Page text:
Sure we would like to know exactly what happened to him but he is no longer in charge of anything. If he is alive, he is not going to show his face. And if he is dead, we may never know it.
DAVID FROST: But he might melt away as Osama bin Laden seems to have done.
COLIN POWELL: I don't think that Saddam Hussein has any control any longer and he will not be pulling any strings. As you saw the people of Baghdad and the other cities respond to the coalition forces, they're glad he's gone. They were the ones pulling down the statues of Saddam Hussein and tearing up his portrait and so I don't think he has any further control over the emotions of the people of Iraq.
DAVID FROST: Would you like to see Nuremburg trials for war crimes or for crimes against humanity, either the 55 generals or other people?
COLIN POWELL: We believe all of those who are responsible for crimes against humanity and crimes against their own people should be brought to justice.
And in the first instance, hopefully we can put in a place a government in Iraq so that they can bring their own people to justice. And that would be our, that would be our ¿
DAVID FROST: And do you think looking back, I mean as some people in Europe have suggested, the fact of the way the French and the Germans and to a lesser extent the Russians, held up the theory that the UN contributed to the need for war, sustained Saddam Hussein a bit?
COLIN POWELL: There is no doubt that after 1441 passed, that was the major resolution that passed unanimously, 15 to zero, that said he is in violation of his obligations and if he didn't comply now there would be serious consequences.
That was a strong, powerful message to Saddam Hussein. And I believe if we could have kept that unanimity within the council, so that we gave a strong, powerful message to him every step along the way, things might have turned in a different direction.
But once it became clear that some members of the council would never impose serious consequences on Saddam Hussein in any reasonable period of time, France, especially, Germany and Russian, Russia as well - but Germany said under no circumstances did they think they could support the use of force - certainly that gave Saddam Hussein some comfort because he could see that the disunity within the council.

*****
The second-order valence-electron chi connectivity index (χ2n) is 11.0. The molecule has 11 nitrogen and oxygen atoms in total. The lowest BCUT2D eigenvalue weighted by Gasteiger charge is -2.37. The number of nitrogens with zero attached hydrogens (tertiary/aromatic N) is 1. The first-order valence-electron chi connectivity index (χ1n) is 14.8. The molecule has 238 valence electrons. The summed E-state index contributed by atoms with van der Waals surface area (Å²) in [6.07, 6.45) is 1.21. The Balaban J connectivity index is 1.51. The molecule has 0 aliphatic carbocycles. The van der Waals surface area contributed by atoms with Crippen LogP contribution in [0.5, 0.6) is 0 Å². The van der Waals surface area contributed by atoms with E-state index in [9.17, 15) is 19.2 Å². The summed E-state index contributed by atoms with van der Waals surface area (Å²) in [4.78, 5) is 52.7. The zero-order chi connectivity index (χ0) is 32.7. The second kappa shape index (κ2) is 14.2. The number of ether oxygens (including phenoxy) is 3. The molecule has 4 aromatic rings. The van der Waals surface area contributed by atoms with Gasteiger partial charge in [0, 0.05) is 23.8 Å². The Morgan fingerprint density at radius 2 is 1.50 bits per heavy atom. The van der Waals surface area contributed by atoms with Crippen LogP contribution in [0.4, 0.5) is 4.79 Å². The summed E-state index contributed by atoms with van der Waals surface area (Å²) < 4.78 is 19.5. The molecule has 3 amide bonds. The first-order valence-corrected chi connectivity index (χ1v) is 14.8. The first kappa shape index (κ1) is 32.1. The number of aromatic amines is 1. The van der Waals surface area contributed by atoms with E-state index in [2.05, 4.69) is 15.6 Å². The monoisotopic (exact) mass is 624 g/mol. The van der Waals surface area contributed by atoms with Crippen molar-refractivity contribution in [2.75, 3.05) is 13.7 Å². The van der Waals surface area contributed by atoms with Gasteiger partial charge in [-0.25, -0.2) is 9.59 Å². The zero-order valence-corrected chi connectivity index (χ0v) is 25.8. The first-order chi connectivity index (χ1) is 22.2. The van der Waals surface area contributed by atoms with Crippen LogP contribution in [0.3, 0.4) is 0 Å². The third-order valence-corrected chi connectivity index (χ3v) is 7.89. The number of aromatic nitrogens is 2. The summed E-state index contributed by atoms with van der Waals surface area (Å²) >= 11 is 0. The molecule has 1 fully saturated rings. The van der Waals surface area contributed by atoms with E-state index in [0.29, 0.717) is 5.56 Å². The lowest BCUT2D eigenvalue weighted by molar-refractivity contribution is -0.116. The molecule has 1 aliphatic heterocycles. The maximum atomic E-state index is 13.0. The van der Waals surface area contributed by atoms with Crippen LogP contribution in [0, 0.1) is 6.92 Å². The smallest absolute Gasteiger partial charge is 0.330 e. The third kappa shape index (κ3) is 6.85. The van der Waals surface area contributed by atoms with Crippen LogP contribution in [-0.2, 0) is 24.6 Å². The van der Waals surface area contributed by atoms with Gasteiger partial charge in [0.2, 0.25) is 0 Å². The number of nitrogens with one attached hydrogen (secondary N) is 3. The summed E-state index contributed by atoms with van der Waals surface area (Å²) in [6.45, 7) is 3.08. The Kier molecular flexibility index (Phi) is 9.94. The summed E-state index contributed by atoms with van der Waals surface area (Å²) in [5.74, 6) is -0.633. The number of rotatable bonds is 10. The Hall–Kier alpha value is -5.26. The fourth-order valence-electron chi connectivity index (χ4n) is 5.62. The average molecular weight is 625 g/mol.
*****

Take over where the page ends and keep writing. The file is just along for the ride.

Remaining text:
DAVID FROST: And that leads us on to the question of the role of the UN in the future and Jacques Chirac said earlier this week, and seems to have repeated roughly the same thing in St Petersburg, he said: "We are no longer in an era where one or two countries can control the fate of another country, therefore the political, economic, humanitarian and administrative reconstruction of Iraq is a matter for the United Nations."
COLIN POWELL: The United Nations has -
DAVID FROST: You do not agree.
COLIN POWELL: No. The United Nations has a role to play.
DAVID FROST: And that was humanitarian and suggesting names for the -
COLIN POWELL: And suggesting names.
DAVID FROST: For the cabinet.
COLIN POWELL: So, the United Nations will have a role to play. The United States is not mad with the United Nations, we believe they have a role to play.
But at the same time it was this coalition of nations that was willing to put its treasure at risk, take the political risk and put its sons and daughters at risk and lost lives in the pursuit of this campaign and the execution of this campaign, and we are committed to making sure that the Iraqi people have a democratic form of government and we believe we have a leading role to play in bringing this about.
So if central role of the UN means that as soon as hostilities are over that the coalition members just please go away and, and don't bother any more and someone else in the form of the United Nations or the Security Council will take over everything and have the only role to play, that's, that's not acceptable to us.
DAVID FROST: But basically what you're saying is that the coalition at the moment, the United States does not at the moment see a political role, at least in the first few months. No political role for the UN.
COLIN POWELL: Well, I don't know what you mean by no political role -
DAVID FROST: Not decisions. Not decisions, only -
COLIN POWELL: I think the decisions ultimately have to be made by the Iraqi people - not even, not even the coalition. Our whole goal, a singular goal, most important goal, is to now bring together leaders in Iraq and Iraqi leaders outside Iraq will be returning, the external opposition who have struggled so hard for so many years to bring about this day and, and -